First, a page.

Costs in Financial Remedy Hearings – After Divorce

The starting point for the Family Court is in rule 28.3 of the Financial Procedure Rules 2010 (“FPR”).

As a general rule, in terms of FPR 28.3(5) and subject to FPR 28.3(6), in financial remedy hearings the court will not make an order requiring one party to pay the costs of another party.

This general rule does however need to be considered in the context of (i) the definition of financial remedy proceedings and proceedings which fall outside of that definition and (ii) the provisions of FPR 28.3(6).

Dealing with FPR 28.3(6) first, the Court has a discretion whether to award costs in financial remedy proceedings where it considers it appropriate to do so due to the conduct of a party in relation to the proceedings, whether before or during such proceedings.

In the exercise of its discretion, the Court has a mandatory duty to take into account the factors set out at FPR 28.3(7) which include (a) any failure to comply with the rules, order or practice direction which the Court considers relevant, (b) any open offer to settle [as opposed to a without prejudice offer which is admissible at the Financial Dispute Hearing stage], (c) whether it was reasonable for a particular allegation or issue to be raised, pursued or contested, (d) the manner in which an application or issue has been responded to or pursued, (e) any other aspect of a party’s conduct considered relevant and (f) the financial effect on the parties of any costs order.

“Financial Remedy Proceedings” are defined by FPR 28.3(4) as proceedings for a financial order except an order for (i) maintenance pending suit, (ii) an order for maintenance pending outcome of proceedings, (iii) a payment in respect of legal services or any other form of interim order for the purposes of rule 9.7(1)(a), (b), (c) and (e).  Therefore, the exceptions fall outside the provisions of FPR 28.3 and the general rule.

Proceedings brought under section 37 (avoidance of transactions intended to prevent or reduce financial relief) of the Matrimonial Causes Act  1973 (“MCA”) (“section 37 proceedings”) fall within the provisions of FPR 28.3 and the general rule in that FPR 2.3 defines a “Financial Order” as including an avoidance of disposition order which in turn is defined in FPR 9.3(1) as including proceedings for an order under section 37(2)(b) or (c) of the MCA.  However, it is accepted generally that although section 37 proceedings fall within the provisions of FPR 28.3 and the general rule, intervenors (i.e. third parties)fall outside the scope of FPR 28.3.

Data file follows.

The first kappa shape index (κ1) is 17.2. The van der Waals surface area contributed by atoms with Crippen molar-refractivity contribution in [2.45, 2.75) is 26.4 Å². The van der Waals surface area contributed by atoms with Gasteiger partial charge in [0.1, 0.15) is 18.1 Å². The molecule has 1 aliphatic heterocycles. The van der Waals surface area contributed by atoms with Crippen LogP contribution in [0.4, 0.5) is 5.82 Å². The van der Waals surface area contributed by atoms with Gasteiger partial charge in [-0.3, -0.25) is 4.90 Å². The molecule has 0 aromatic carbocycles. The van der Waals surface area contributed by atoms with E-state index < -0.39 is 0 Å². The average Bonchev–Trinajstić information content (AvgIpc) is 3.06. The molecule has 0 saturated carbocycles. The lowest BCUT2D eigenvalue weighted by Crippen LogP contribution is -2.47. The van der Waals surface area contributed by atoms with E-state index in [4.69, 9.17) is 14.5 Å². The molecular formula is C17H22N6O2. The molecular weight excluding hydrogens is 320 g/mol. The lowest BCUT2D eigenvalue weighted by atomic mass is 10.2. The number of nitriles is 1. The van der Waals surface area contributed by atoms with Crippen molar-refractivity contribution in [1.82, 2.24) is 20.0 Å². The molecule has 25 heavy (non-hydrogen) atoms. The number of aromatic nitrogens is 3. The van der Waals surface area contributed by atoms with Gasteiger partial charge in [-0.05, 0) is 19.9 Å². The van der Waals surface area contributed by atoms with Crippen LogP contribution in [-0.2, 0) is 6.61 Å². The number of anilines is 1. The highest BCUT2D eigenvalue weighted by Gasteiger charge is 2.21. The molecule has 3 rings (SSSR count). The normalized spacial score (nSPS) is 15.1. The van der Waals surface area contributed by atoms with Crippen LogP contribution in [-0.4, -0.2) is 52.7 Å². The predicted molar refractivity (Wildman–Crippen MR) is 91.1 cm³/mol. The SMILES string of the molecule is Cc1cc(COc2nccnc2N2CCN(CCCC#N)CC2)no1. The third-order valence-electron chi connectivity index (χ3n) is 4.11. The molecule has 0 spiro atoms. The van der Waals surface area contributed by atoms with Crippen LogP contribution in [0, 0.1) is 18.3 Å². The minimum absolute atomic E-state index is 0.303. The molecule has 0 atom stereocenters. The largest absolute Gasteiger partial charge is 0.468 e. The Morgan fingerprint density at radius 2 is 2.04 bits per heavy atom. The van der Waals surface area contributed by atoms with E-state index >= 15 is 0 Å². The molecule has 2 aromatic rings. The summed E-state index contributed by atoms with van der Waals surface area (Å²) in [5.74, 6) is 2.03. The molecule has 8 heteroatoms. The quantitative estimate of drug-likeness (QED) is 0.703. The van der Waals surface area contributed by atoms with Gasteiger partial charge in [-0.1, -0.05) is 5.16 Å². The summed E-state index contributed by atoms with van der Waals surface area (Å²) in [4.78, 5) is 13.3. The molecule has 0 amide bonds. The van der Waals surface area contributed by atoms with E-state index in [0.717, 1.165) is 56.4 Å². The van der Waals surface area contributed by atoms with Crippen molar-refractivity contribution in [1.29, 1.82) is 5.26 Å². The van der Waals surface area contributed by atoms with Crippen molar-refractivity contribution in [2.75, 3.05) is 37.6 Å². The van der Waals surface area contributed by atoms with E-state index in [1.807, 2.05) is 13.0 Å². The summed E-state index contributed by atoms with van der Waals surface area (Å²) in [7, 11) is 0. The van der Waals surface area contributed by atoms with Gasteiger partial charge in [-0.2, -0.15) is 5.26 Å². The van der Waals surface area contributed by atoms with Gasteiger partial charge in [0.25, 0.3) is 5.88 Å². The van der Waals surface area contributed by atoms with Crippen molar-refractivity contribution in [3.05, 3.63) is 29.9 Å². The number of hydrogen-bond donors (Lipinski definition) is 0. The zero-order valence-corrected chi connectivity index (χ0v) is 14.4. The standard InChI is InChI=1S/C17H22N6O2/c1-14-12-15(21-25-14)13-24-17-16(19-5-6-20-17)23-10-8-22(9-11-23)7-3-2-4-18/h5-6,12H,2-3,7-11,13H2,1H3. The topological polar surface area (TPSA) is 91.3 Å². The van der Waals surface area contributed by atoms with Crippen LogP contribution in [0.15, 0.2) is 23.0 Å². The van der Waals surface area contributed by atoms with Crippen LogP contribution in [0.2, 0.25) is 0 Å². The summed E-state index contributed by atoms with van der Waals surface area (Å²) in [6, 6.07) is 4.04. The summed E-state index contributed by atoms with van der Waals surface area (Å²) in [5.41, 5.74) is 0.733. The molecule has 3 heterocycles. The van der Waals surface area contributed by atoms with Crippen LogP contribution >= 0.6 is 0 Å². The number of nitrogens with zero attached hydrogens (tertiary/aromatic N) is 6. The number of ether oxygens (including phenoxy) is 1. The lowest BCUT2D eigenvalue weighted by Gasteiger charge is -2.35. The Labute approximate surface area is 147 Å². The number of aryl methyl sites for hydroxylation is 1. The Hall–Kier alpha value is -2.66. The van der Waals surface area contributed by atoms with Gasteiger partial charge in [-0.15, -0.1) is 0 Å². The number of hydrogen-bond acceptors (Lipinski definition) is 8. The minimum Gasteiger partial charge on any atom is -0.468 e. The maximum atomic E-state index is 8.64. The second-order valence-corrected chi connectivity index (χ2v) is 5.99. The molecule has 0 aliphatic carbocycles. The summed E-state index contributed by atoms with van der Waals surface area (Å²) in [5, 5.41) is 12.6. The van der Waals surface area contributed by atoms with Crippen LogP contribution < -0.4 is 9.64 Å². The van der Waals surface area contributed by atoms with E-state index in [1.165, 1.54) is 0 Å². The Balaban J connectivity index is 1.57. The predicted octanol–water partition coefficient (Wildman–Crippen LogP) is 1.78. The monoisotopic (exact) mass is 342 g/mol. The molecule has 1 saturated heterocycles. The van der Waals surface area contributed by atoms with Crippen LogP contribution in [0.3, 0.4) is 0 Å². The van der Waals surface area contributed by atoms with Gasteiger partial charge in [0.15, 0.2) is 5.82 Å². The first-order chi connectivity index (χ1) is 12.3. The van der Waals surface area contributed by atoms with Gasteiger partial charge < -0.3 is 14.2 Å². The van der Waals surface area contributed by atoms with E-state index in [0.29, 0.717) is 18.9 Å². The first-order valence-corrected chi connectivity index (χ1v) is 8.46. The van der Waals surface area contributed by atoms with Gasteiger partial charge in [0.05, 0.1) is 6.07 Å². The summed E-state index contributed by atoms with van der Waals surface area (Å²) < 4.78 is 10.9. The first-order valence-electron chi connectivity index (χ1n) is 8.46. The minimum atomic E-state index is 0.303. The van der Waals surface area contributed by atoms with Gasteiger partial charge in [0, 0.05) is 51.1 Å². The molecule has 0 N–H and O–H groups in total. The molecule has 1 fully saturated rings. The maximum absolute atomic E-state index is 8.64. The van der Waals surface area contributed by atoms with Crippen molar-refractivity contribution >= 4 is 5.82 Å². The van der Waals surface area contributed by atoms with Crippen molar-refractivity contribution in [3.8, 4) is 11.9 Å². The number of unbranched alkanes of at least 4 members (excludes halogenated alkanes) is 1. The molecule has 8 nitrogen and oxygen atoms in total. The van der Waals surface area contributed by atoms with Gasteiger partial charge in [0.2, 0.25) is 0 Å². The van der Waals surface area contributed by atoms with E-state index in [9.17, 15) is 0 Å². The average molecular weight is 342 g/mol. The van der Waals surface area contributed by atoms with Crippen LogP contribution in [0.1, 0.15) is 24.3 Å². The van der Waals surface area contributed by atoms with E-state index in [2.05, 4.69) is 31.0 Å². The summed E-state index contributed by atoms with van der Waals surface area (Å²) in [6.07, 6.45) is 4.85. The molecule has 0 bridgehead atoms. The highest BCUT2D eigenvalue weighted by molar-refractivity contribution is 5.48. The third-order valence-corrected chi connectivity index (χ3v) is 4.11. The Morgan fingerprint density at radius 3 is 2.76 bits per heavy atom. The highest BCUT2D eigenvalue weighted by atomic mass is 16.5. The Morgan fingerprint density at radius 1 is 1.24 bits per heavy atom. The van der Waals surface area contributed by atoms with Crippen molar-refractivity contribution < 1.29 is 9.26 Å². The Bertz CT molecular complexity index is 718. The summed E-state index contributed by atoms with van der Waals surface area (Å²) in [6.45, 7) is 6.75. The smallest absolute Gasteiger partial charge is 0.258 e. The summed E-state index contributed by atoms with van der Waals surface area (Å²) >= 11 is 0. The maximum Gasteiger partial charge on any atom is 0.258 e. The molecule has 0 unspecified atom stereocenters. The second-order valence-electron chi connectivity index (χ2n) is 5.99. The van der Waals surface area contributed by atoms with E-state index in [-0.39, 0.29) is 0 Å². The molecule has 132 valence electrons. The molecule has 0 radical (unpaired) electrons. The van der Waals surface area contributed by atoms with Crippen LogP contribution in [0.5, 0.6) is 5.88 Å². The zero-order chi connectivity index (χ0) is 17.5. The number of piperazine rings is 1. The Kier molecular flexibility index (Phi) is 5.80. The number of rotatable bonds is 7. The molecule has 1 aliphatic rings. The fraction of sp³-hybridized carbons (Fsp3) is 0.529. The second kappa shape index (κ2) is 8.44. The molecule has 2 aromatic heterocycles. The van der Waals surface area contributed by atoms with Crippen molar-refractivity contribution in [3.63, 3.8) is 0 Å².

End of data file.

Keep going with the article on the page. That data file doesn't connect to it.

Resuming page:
Proceedings, as cited above, which fall outside the definition of financial remedy proceedings and the FPR 28.3 general rule are in terms of FPR rule 28.2(1) subject to Part 44 CPR rule as amended in that CPR rules 44.2.2(2) and (3) and 44.10(2) and (3) do not apply.  Simply put, the general rule contained in CPR rule 44.2(2) that costs follow the event, in other words, the unsuccessful party pays costs, does not apply.

Rather, the Court is directed in terms of CPR rule 44.2(4) to exercise its discretion having regard to all the circumstances and in particular, the conduct of the parties (before and during the proceedings), the extent to which either party has succeeded in their case and any admissible offer/s to settle.  

This is colloquially referred to as “the clean sheet” regime as indicated in the case of Joy v Joy-Morancho and Others (No 3) [2015] EWHC 2507 (Fam) at 201.  As Sir Peter Singer pointed out in the Joy case at 201, there appears to be contradictory approaches taken in respect of the “the clean sheet” regime:   Ward J in Baker v Rowe [2009] EWCA Civ 1162; [2010] 1FLR 761 at [35] observing that costs do not follow the event, the judge has a wide discretion when making a costs order in these circumstances and although the fact that one side had won and the other lost, this was not determinative nor even the starting point but simply a fact to weigh in the circumstances of the case.

By contrast in the case of Solomon v Solomon [2013] EWCA Civ 1095 at [22] Ryder LJ was of the view that the starting point for ‘clean sheet’ cases was that costs follow the event and quoted Butler-Sloss LJ (as she then was) in Gojkovic v Gojkovich (No 2) [1991] 2 FLR 233 (CA) who indicated that this starting point may be displaced much more easily than in other Divisions of the High Court.

In the Joy case at [202] however, Sir Singer indicated that given that Solomon referred to an unsuccessful application for permission to appeal the approach of Ward J was to be preferred.

One of the thorny issues to be faced by a Court dealing with financial remedy cases is when FPR 28(3) applies to certain issues and CPR rule 44 as amended applies to other issues of the same case.  In the Joy case at [196] Sir Singer adopted a broad brush approach and a global perspective.

In light of the above, it is important to distinguish between issues in respect of which FPR 28(3) and CPR rule 44 (as amended) apply.  Once this has been established, the Court will still have a wide discretion in respect of costs.  

The reality is that every case turns on its own facts.

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